To paint a bit of backdrop behind this collection, Husayn ibn Mansur Hallaj (also known as Mansur al-Hallaj) was a Persian poet and teacher of Sufism, a religion related to Islam, well known for his writings and preachings in the 9th century until his execution in the midst of political discord around the year 922. All of his poems, save for the early quarter in the beginning, revolve and intertwine heavily with spirituality and his relationship with God.

The sheer amount of work that went into both the original poems, their translation and compilation is visibly astounding – Hallaj is heavy in detail, reference, and artfulness with its change from Arabic to English. The translator leaves extensive notes regarding what had to be changed and what could not be changed in the linguistics, considering how distinct the two languages are from each other. It’s also an exhaustive and endlessly fascinating study of the intricacies of Sufism.

The only thing I considered to detract from it – more in design than in quality – are the interpretations and histories given to introduce each poem, when I feel it would leave more to the imagination if they came afterwards, letting the reader make what they will of it before knowing more about the piece.

It is otherwise a flawless book, whether you are more interested in it for religion, history or poetry. It has a depth you don’t see nearly often enough in inspirational writing.

Quotes

  • “You lit two fires within me, one in my ribs and the other in my guts. And I have never turned to quench my thirst without seeing your reflection in the water. That fire cools my heart like ice, and a sword blow is softer than separation from my love.”
  • “When a youth reaches perfection from desire, and loses the remembered one in memory’s pride, he witnesses truth when desire attests to him that lovers’ perfection is infidelity.”
  • “While love remains secret, it’s dangerous, and ultimate safety meant to lower one’s guard. The most beautiful love is the one that gossip betrays, just as fire is useless when it remains in the stone.”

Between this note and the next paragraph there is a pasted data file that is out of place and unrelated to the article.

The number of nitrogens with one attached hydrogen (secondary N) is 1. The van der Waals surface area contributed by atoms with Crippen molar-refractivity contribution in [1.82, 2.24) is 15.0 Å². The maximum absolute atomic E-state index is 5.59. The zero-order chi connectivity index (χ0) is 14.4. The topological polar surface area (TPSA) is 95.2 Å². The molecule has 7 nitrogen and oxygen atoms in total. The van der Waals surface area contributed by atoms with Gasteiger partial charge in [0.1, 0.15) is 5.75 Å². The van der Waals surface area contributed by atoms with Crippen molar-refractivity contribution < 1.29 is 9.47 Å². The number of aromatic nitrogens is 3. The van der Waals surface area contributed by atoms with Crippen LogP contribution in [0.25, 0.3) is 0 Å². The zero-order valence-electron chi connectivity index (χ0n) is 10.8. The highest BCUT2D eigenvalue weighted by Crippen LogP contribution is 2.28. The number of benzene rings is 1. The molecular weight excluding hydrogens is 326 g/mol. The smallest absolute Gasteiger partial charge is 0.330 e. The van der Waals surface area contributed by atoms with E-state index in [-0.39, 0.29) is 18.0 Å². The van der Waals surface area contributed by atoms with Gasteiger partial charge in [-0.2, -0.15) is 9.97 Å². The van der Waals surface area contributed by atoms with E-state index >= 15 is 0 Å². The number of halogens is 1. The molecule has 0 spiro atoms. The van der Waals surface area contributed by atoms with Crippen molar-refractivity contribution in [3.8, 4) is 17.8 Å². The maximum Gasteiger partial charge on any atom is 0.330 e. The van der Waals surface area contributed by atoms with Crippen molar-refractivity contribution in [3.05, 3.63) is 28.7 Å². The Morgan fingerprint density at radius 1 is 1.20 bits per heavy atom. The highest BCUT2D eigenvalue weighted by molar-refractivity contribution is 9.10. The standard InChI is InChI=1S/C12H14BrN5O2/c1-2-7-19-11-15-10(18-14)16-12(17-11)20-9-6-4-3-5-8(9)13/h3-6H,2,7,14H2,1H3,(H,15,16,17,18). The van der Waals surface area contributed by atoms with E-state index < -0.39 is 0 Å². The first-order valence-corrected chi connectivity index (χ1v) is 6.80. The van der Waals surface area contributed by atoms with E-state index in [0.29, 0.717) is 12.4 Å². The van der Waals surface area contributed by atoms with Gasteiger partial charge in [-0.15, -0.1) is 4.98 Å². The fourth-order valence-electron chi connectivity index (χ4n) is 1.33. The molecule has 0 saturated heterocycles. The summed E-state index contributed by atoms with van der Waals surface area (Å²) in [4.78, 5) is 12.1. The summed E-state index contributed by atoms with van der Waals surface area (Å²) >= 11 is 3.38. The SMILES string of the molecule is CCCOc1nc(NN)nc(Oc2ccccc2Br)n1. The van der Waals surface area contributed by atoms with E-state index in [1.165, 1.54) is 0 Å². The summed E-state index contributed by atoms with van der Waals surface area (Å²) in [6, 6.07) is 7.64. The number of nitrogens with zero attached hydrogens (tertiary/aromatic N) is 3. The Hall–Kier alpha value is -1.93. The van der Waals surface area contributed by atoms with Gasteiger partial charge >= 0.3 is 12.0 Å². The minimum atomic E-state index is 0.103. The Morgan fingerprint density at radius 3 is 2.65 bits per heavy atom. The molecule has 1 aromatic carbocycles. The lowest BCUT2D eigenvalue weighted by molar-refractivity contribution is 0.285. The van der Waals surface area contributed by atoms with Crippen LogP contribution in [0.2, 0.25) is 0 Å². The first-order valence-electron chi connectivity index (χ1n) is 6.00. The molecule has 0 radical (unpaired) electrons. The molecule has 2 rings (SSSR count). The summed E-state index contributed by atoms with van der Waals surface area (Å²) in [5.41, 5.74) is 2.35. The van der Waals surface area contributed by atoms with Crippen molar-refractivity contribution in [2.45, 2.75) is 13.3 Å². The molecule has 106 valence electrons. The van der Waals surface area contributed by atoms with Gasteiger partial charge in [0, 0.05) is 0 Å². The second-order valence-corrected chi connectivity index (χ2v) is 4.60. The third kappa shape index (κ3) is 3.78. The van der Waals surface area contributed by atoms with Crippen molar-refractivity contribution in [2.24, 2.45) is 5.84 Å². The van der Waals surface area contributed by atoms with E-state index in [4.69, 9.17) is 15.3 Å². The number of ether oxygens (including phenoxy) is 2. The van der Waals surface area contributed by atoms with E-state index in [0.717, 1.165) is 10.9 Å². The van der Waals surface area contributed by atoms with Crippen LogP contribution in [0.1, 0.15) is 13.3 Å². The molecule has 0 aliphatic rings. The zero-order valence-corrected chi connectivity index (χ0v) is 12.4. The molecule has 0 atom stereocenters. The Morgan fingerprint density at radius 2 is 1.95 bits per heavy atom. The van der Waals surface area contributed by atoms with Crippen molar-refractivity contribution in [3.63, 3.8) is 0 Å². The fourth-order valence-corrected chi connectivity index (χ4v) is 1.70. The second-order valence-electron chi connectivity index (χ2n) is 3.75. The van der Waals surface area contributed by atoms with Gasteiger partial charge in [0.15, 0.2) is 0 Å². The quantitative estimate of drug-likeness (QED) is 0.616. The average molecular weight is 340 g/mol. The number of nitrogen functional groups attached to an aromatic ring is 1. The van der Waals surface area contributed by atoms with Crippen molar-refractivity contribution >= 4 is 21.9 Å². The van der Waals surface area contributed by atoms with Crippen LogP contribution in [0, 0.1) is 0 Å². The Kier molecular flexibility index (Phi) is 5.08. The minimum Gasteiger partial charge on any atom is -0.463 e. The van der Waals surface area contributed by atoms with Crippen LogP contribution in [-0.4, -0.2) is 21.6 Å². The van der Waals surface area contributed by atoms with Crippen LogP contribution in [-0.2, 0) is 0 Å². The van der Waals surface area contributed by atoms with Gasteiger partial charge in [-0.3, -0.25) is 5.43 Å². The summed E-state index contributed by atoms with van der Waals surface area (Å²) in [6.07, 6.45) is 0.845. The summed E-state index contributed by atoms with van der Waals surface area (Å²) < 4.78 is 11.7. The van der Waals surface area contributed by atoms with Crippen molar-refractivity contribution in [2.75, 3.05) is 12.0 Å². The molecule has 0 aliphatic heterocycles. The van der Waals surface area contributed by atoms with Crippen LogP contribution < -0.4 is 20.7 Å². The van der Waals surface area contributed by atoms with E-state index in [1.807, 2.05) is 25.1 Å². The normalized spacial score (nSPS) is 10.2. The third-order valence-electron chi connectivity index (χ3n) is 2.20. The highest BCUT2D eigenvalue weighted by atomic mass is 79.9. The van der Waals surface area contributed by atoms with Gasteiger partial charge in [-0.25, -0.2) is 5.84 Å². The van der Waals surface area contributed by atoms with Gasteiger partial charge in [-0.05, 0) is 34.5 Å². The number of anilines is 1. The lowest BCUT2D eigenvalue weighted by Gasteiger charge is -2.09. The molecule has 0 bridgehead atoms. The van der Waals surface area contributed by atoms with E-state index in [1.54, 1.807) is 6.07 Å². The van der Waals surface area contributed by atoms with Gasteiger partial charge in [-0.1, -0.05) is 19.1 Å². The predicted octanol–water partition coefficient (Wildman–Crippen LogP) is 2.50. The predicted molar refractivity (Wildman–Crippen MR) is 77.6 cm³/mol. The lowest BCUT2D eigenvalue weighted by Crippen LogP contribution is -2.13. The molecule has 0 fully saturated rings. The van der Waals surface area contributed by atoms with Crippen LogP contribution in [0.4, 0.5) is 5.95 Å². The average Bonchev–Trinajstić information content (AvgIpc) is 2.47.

• “Your spirit was mixed in my spirit, just like wine and clear water. If something touches you, it touches me, for you are I in every state.”

 

[I received a copy of this book through NetGalley in exchange for an honest review.]

“Étude for a Ghost” – Haiku VI

[Originally published as the second half of Infinite Summer.]

51—
A rabbit’s lost tail
There waits a blood-toothed bear here
Hungers patiently

52—
Infidelity
Serpentine gourds hold for me
Dawning amnesia

53—
Somewhere a lung floats
Disembodied but laughing
Violet stains I hear

Continue reading ““Étude for a Ghost” – Haiku VI”

“Étude for a Ghost” – Haiku V

[Originally published as the second half of Infinite Summer.]

41—
Month of solitude
Warm blood, brittle meat of leaves
Drains down scrawny legs

42—
Hum of glass roaches
Uneternal drone of death
My organs slumber

43—
Teeth clatter like pearls
Radiant tendrils of oil
Dissolve my promise

Continue reading ““Étude for a Ghost” – Haiku V”

“Étude for a Ghost” – Haiku IV

[Originally published as the second half of Infinite Summer.]

31—
Braids of snow white hair
Serpent chains ride tundra wind
That lifts her higher

32—
Funnel of ivy
I fall into cursed garden
Eternal evening

33—
Phantom skull I hold
Listens to occult wavelength
Ponders black magic

Continue reading ““Étude for a Ghost” – Haiku IV”

“Infinite Summer” – Haiku III

21—
Wintergreen landscapes
Agoraphobe sees them pass
From between shutters

22—
Sapphire tentacles
Vine, thorn and leaf throttle me
In my prison swamp

23—
Ingrown deity
Sopping pustules reflect none
Of the love you preach

Continue reading ““Infinite Summer” – Haiku III”

“Infinite Summer” – Haiku II

11—
Rust-cracked dahlias
Circle sacrificial pit
God opens her eyes

12—
The lurid solstice
Dreams’ orgy alights the woods
Unfiltered heaven

13—
These industry towns
Harbor of black, steel sorrow
Mollified in glass

Continue reading ““Infinite Summer” – Haiku II”

“Infinite Summer” – Haiku I

1—
Smothered by sunbeams
A century spent scalded
Infinite summer

2—
Noteless songs released
Deflowered branches I break
To weave my death pyre

3—
Marsh bilge coats my heart
Ferns spiral, sea grass mildews
Mold moons orbit me

Continue reading ““Infinite Summer” – Haiku I”